Last month, Canada’s House of Commons passed Bill C-10: An Act to amend the Broadcasting Act. Sitting now in the Senate, this bill is the latest attempt of Trudeau’s government to regulate the internet.
Sponsored by Heritage Minister Steven Guilbeault, this bill will allow the government to impose strict regulations over YouTube, Instagram, Twitter, Netflix, and other streaming platforms.
The act intends to update and expand broadcasting regulations to the social media era to ensure the “Canadian broadcasting system should serve the needs and interests of all Canadians.” The bill would give unprecedented powers to a government body called CRTC (Canadian Radio-Television and Telecommunications Commission) over streaming websites to ensure Canadian viewers are watching enough content that the government believes Canadians should be watching.
The bill is vague enough that it leaves questions open about power limits. At the same time, it gives the government power to force YouTube and others to “push” viewers on what content they should be watching and what should show up in their home feed. More importantly, it leaves the question of what is deemed “Canadian enough” to the CRTC without a clear definition. Additionally, it can also influence what gets uploaded to the internet.
Initially, the bill included a disclosure to exempt individual users from being regulated on their user-generated content. However, during the Committee Stage in the House, the parliament members removed the exemption. When confronted on the reason to remove it by the opposition and the media, Minister Guilbeault was awkwardly unable to provide a clear explanation.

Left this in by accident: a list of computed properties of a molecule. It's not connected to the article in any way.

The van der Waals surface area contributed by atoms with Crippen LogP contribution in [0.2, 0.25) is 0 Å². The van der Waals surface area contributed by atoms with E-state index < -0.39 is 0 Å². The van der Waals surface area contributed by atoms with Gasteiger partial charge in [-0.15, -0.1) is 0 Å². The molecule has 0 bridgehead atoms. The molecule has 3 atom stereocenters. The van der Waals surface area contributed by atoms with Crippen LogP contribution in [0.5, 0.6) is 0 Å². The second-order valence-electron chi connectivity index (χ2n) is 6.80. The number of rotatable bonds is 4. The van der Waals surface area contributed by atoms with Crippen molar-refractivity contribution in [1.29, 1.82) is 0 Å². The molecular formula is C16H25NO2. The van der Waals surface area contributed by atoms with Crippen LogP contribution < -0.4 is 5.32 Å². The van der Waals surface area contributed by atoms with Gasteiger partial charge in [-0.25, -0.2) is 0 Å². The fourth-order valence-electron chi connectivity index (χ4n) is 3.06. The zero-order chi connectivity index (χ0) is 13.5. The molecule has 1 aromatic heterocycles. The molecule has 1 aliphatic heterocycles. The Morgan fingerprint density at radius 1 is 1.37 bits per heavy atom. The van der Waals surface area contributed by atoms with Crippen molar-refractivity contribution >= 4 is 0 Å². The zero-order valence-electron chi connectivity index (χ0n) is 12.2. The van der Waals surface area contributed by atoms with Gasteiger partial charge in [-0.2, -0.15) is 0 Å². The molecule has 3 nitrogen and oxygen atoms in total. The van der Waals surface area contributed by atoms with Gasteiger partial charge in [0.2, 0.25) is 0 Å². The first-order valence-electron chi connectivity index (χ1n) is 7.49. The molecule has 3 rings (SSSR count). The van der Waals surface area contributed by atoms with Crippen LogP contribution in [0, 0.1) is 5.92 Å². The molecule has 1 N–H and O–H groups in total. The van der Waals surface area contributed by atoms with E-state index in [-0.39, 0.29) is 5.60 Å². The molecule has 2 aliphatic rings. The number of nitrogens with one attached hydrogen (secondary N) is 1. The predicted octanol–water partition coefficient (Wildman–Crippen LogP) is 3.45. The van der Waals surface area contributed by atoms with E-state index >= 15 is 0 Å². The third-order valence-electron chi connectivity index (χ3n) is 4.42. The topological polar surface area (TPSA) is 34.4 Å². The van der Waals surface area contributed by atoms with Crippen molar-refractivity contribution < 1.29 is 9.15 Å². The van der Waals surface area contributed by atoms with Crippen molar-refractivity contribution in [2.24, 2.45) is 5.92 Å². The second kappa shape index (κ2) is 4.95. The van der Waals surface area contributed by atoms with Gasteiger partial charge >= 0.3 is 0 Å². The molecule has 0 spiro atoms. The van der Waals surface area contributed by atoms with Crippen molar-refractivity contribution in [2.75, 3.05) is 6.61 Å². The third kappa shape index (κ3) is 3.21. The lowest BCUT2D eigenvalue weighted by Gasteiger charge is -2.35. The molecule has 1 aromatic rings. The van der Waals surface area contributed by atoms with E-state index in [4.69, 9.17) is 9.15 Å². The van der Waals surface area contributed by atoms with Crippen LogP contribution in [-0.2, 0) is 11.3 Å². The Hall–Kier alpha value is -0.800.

While Trudeau’s government has indicated it intends to only do so on users with “large” followings (with a vague definition) and streaming providers, it misses the point that promoting specific content is regulating all individual creators. Even a former CRTC commissioner said the bill “doesn’t just infringe on free expression, it constitutes a full-blown assault upon it and, through it, the foundations of democracy.”
Providing such powers to the government is cause for concern. Why give the government such powers? Even with noble intentions (to “promote” Canadian material), those who support it forget: what would happen if a radical party forms government in the future? Imagine a government that legally can limit the internet experience only to show neo-Nazi views without breaking the law? Or communist propaganda? Or ultra-nationalistic and chauvinistic ideas? Under the banner of Canadian values, what an Orwellian existence that could be. Why risk it?
The Liberal Party, the NDP, the Bloc Québécois, and the Green Party all support the bill, which is troubling. The latter three have a clear party mandate to increase government reach to achieve their policy goals. But the Liberal Party? It is indeed becoming less liberal every year.
The bill is sitting in the Senate after being approved in parliament earlier this week. As it could become the law of our internet soon, the little attention it has gathered from the general public is disturbing. Hopefully, the government does not remove this post by the nature of this bill or more overarching ones in the not such distant future.
Carlos is an economist with studies in business and political science. He currently lives in Canada, where he is a portfolio analyst for the oil sector // Carlos es un economista con estudios en negocios y ciencias políticas. En la actualidad vive en Canadá, donde es analista de portafolios del sector petrolero